Figure 2 shows daily food and water (0.9% saline) intake in DOCA-0.08, DOCA-0.16, and DOCA-s rats. Daily food intake did not differ among 3 groups throughout the experiment. On the other hand, at week 2 and thereafter, daily amount of saline drinking was significantly less in DOCA-0.16 rats than those in DOCA-0.08 and DOCA-s rats.

Figure 2
Figure 2
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Estimated cumulative sodium retention and body weight were depicted in Figure 3. DOCA-0.16 rats showed a significantly less retention of sodium than DOCA-0.08 and DOCA-s rats (at day 21, 47.5±1.1 vs. 61.7±2.5 and 66.0±3.7 mmol, P<0.01). Body weight in DOCA-0.16 rats became smaller than in DOCA-0.08 and DOCA-s rats after week 3 (at day 21, 325±9 vs. 357±8 and 356±8 g, P<0.05). There was no significant difference in PRA, P-NE, or AVP among these 3 groups (Table 1).

Figure 3
Figure 3
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Table 1
Table 1
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Effect of L-NMMA IP on BP and Sodium Balance

Continuous IP infusion of L-NMMA at either 0.08 mg/kg/d or 0.16 mg/kg/d did not show an augmentation of hypertension and/or an attenuation of sodium retention (Table 2).

Table 2
Table 2
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Effect of L-NMMA ICV on BP and Sodium Balance in Normal Rats

In normal rats, 4 weeks' continuous ICV of L-NMMA at 0.08 mg/kg/d did not show an increase of BP, whereas ICV at 0.16 mg/kg/d heightened BP significantly compared with saline ICV (Table 3). However, there was no significant difference in BP between L-NMMA ICV at 0.08 and 0.16 mg/kg/d. On the other hand, L-NMMA ICV at either 0.08 or 0.16 mg/kg/d did not change the sodium balance in normal rats.

Table 3
Table 3
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DISCUSSION

The present study demonstrated that chronic ICV of L-NMMA displayed a dose-dependent dual effect on BP and sodium balance in DOCA-salt hypertensive rats. The lower dose (0.08 mg/kg/d) of L-NMMA ICV augmented the development of hypertension, but did not alter the sodium balance. On the other hand, the higher dose (0.16 mg/kg/d) did not enhance the hypertension, however, it caused a marked reduction of water (0.9% saline) consumption and of estimated cumulative sodium retention. Because either dose of L-NMMA IP did not affect the development of hypertension and sodium balance, these effects of L-NMMA ICV on BP and sodium balance cannot be attributed to the peripheral action of L-NMMA.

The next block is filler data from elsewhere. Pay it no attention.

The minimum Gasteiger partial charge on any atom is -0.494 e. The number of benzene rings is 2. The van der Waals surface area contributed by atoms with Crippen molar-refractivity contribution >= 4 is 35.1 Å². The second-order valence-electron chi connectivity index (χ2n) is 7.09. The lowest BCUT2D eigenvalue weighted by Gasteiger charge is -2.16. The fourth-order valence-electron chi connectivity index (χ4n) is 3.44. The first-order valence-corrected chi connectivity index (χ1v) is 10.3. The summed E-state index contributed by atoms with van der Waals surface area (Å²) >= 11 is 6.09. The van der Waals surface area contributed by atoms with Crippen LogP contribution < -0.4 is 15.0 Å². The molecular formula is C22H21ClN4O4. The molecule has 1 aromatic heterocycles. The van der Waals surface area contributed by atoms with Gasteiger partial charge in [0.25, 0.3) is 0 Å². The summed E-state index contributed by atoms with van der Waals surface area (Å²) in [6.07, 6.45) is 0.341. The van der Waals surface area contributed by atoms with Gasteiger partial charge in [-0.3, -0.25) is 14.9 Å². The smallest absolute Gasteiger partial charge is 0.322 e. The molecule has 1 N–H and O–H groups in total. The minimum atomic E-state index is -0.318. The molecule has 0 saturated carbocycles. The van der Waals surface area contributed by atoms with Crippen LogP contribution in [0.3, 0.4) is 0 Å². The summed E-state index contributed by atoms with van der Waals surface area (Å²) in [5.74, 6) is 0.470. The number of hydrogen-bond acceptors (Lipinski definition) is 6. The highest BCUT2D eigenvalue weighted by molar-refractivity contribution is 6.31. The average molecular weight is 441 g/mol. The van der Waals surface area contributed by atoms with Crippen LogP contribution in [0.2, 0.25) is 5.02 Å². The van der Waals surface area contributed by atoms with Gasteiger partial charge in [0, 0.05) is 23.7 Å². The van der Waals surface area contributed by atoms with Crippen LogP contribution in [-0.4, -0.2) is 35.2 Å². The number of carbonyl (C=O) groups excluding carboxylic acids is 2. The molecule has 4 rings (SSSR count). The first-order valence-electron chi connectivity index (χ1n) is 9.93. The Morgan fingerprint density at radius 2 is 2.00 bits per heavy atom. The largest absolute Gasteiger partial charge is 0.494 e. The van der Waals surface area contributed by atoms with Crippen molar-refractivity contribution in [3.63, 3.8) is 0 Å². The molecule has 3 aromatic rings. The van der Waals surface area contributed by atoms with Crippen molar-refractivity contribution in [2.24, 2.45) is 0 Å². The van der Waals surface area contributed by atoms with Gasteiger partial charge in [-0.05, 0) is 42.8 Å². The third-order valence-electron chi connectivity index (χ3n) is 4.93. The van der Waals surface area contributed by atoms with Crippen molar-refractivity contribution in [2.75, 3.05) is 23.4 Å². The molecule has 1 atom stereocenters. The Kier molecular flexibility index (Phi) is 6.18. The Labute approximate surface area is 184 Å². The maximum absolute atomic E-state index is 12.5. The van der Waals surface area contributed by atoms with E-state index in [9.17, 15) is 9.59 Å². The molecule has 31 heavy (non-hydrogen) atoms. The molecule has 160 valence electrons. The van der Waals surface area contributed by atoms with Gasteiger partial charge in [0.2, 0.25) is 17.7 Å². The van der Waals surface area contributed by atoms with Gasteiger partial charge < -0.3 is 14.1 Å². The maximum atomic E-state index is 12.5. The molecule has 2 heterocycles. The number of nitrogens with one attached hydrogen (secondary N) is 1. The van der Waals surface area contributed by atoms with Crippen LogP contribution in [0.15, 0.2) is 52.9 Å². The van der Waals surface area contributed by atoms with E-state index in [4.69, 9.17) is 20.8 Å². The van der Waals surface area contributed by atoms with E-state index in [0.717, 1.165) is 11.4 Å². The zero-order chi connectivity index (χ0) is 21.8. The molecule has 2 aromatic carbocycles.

The augmentation of hypertension by lower dose L-NMMA ICV was eliminated after ganglionic blockade with hexamethonium. Hexamethonium competes with acetylcholine for the specific receptors on the ganglion cells, and the effect of hexamethonium can be used to measure the neurogenic component in hypertension. Thus, these observations were indicative of sympathetic stimulation by lower dose L-NMMA ICV. Inhibition of central NO formation by centrally administered L-NMMA has been found to activate the SNS.5,6,8 And, it is well known that the SNS is involved in the development of DOCA-salt hypertension.12 Because the lower dose L-NMMA ICV did not elevate BP in our normal rats, it is suggested that either the L-NMMA–induced sympathetic activation is intensified in DOCA-salt hypertension or DOCA-salt–induced sympathetic activation is enhanced by L-NMMA. And this intensification could bring a further increase of BP. However, P-NE levels did not differ between L-NMMA–treated and saline-treated DOCA-salt rats in this study. Little information is available regarding the effect of central NOS inhibition on P-NE level. Although intravenous injections of NOS inhibitor are reported to elicit an increase in central sympathetic outflow,8,15 other studies have indicated no change in plasma catecholamines levels with chronic NO inhibition despite the increase in SNS activity.8,16,17 Accumulating evidences indicate that reactive oxygen species (ROS) have important effects on central neural mechanisms that implicate hypertension. Further, recent studies hint the close link between NO and ROS with the ability of ROS to quench endogenous NO causing an increase in sympathetic nerve activity.18,19 Also, it has been demonstrated that ROS in the brain contribute, at least partially, to the pressor effect of NOS inhibitor ICV through the stimulation of central and peripheral SNS activity.19 These suggest the possible impact of chronic ICV L-NMMA on levels of ROS in the brain. Unfortunately, we did not examine the levels of ROS and/or antioxidants in this study.